CCSI-HAT Soil Health Podcast

by Conservation Cropping Systems Initiative

Monthly podcast dedicated to soil health practices and systems. The podcast is produced through a partnership between the Conservation Cropping Systems Initiative (ccsin.org) and Hoosier Ag Today. It features farmers and other experts discussing a wide variety of practices: no-till, cover crops, nutrient/manure management, grazing.

Podcast episodes

  • Season 7

  • Season 7 - Episode 2: The Legacy of David Brandt

    Season 7 - Episode 2: The Legacy of David Brandt

    In this very special episode, David's son Jay Brandt talks with Oklahoma regenerative farmer-rancher Jimmy Emmons about the about the many seeds David planted across the globe and his lasting impact on farming. Not only did Dave's farming practices change the family farm's soil classification from a Cardigan Clay to a "different performing product", he changed the lives of countless people worldwide through his honesty, humility, and great sense of humor. Learn how David and Jay discussed the changes they were seeing on the farm - through a chemists lens and a farmers eye - and how he encouraged people like Jimmy to "just try it somewhere." Also learn about one of David's passions: working with the Dominican Sisters on the Fields of Sinsinawa (WI).

  • Season 7 - Episode 1: National No-Till Conference - Past, Present and Future

    Season 7 - Episode 1: National No-Till Conference - Past, Present and Future

    In 1993 the inaugural National No-Till Conference was held in Indianapolis. In 2024, the conference returned to Indy. Expecting 200 attendees, some 800 people attended in that first year and really fast-tracked the adoption of no-till systems. Mike Lessiter, son of Frank Lessiter, founder of No-Till Farmer magazine and the conference talks about that initial conference as well as the history of no-till and the need for farmers to form networks to ensure their success in adoption of the systems. In addition, Hans Kok consultant out of Indiana (and present at the launch of CCSI), talks about the significance of no-till systems and the impacts of the conference - including farmers sharing information about their stumbles... to help others avoid them.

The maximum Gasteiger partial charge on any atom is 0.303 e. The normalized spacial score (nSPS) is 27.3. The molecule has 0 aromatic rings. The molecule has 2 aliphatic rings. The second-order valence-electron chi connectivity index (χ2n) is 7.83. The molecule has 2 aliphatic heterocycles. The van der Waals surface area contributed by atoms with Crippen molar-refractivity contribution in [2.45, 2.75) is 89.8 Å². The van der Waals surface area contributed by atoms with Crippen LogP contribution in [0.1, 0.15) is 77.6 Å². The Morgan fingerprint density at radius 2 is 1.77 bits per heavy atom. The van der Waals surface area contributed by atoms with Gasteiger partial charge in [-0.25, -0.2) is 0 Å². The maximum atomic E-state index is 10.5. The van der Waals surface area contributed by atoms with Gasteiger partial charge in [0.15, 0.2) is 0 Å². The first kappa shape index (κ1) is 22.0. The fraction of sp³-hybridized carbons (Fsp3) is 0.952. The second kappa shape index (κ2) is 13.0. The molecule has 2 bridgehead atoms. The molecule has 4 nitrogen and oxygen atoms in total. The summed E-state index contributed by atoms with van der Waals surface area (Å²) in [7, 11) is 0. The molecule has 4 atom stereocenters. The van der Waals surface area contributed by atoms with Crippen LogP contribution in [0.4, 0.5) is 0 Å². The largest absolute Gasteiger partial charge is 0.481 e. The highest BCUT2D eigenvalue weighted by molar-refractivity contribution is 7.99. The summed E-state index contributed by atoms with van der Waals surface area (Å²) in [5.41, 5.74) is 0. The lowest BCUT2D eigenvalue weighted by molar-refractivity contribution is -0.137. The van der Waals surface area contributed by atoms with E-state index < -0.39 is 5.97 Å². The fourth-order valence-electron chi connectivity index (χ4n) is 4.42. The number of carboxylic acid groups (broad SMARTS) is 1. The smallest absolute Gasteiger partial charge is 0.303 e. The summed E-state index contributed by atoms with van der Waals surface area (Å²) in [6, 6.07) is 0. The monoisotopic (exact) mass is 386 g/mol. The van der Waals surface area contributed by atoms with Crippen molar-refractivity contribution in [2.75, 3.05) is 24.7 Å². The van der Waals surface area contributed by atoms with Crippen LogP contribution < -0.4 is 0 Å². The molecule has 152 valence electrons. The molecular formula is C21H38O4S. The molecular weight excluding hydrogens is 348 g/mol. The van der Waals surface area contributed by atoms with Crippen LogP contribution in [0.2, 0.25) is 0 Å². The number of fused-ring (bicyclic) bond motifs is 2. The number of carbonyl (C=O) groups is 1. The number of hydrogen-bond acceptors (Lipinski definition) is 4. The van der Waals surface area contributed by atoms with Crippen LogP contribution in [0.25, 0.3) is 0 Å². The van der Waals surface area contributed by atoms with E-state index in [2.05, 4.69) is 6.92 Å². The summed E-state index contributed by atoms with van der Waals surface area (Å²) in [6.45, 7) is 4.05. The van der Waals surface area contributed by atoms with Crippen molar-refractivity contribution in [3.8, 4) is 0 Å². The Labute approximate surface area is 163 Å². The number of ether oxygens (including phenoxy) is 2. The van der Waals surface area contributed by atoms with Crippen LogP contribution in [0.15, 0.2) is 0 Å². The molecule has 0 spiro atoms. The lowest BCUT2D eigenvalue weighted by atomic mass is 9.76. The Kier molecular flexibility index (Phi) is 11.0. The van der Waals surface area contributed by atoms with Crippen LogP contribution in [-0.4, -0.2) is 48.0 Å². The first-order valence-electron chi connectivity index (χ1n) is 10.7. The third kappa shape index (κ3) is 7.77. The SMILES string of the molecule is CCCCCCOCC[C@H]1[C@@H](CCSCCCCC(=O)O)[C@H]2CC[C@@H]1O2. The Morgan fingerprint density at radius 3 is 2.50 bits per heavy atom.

• Season 6

  • Season 6 Episode 11 - Grazing Croplands: Exchanges, Value-added Products, and Using Livestock to Manage Challenging Lands

    Season 6 Episode 11 - Grazing Croplands: Exchanges, Value-added Products, and Using Livestock to Manage Challenging Lands

    Father-Son duo Cameron and Devon Churchill, Harrison County Indiana, are joined by Pete Huff, Wallace Center/Pasture Project for a slightly mind-bending conversation on grazing croplands. Just for a couple of teasers, the Churchill's have used intensive regenerative grazing to decrease round bale consumption in the cow calf operation from 2000+ to 700-750 bales! They are also turning cattle out into stalk ground after harvest to graze AND take advantage of hoof action to increase seed-soil contact of broadcast cover crops, improving stand establishment. Meanwhile, Huff provides information on additional resources - from grazing exchanges to practical management guides. Take a listen!

  • Season 6 Episode 10 - Bio Strip-Tilling with Cover Crops

    Season 6 Episode 10 - Bio Strip-Tilling with Cover Crops

    Bio Strip-till is using a cover crop that will winter kill on rows combined with overwintering cover crops in the middles. Soil Health Specialist and farmer Barry Fisher, Fisher Soil Health, and Research Agronomist John Pike, Pike Ag LLC talk about the ways this kind of system is not only a great alternative to traditional strip-till, but also the impressive results John has seen in his research and feedback from farmers he works with. This system can provide the seed-bed ready results many farmers search for as well as improved soil armoring, nutrient cycling, and weed management.

  • Season 6 Episode 9 - Combines, Crop Residue, and Cover Crops

    Season 6 Episode 9 - Combines, Crop Residue, and Cover Crops

    Saving time is critical during fall harvest. So is managing residue to ensure an even template for the following season's crops. In this episode, southwestern Indiana farmer Ray McCormick and Needham Ag Technologies' Phil Needham had called in to the podcast earlier in the spring to discuss the importance of uniform residue spread for even nutrient distribution, even soil temperature and moisture, and even armoring of the soil surface. In Ray's case, that even distribution also helps emergence of cover crop that is seeded from his combine's head - which save him that critical time during fall harvest.